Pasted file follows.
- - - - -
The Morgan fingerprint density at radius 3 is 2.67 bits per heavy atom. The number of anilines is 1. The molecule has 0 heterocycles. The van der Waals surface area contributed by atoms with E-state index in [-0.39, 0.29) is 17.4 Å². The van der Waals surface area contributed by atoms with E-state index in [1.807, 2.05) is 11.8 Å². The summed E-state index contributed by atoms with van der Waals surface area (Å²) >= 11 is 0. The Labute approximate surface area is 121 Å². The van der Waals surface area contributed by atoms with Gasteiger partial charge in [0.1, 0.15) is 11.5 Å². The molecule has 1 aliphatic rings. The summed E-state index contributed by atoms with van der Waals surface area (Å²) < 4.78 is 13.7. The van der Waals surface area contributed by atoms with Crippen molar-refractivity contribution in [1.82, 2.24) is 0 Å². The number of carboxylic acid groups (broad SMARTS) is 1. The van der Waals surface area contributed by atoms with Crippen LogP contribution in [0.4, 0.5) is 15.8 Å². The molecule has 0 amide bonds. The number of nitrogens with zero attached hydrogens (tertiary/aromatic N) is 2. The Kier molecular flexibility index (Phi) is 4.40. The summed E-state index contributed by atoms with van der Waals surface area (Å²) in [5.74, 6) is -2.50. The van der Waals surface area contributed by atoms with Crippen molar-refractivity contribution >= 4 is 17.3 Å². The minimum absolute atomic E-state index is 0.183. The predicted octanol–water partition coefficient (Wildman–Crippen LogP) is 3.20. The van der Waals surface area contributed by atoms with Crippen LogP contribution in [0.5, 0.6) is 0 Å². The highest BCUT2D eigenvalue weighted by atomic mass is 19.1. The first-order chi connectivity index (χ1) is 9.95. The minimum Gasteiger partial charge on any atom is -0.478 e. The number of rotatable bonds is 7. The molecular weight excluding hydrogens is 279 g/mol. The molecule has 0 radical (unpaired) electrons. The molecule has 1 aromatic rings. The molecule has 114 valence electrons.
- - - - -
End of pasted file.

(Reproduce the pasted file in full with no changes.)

The Morgan fingerprint density at radius 3 is 2.67 bits per heavy atom. The number of anilines is 1. The molecule has 0 heterocycles. The van der Waals surface area contributed by atoms with E-state index in [-0.39, 0.29) is 17.4 Å². The van der Waals surface area contributed by atoms with E-state index in [1.807, 2.05) is 11.8 Å². The summed E-state index contributed by atoms with van der Waals surface area (Å²) >= 11 is 0. The Labute approximate surface area is 121 Å². The van der Waals surface area contributed by atoms with Gasteiger partial charge in [0.1, 0.15) is 11.5 Å². The molecule has 1 aliphatic rings. The summed E-state index contributed by atoms with van der Waals surface area (Å²) < 4.78 is 13.7. The van der Waals surface area contributed by atoms with Crippen molar-refractivity contribution in [1.82, 2.24) is 0 Å². The number of carboxylic acid groups (broad SMARTS) is 1. The van der Waals surface area contributed by atoms with Crippen LogP contribution in [0.4, 0.5) is 15.8 Å². The molecule has 0 amide bonds. The number of nitrogens with zero attached hydrogens (tertiary/aromatic N) is 2. The Kier molecular flexibility index (Phi) is 4.40. The summed E-state index contributed by atoms with van der Waals surface area (Å²) in [5.74, 6) is -2.50. The van der Waals surface area contributed by atoms with Crippen molar-refractivity contribution >= 4 is 17.3 Å². The minimum absolute atomic E-state index is 0.183. The predicted octanol–water partition coefficient (Wildman–Crippen LogP) is 3.20. The van der Waals surface area contributed by atoms with Crippen LogP contribution in [0.5, 0.6) is 0 Å². The highest BCUT2D eigenvalue weighted by atomic mass is 19.1. The first-order chi connectivity index (χ1) is 9.95. The minimum Gasteiger partial charge on any atom is -0.478 e. The number of rotatable bonds is 7. The molecular weight excluding hydrogens is 279 g/mol. The molecule has 0 radical (unpaired) electrons. The molecule has 1 aromatic rings. The molecule has 114 valence electrons.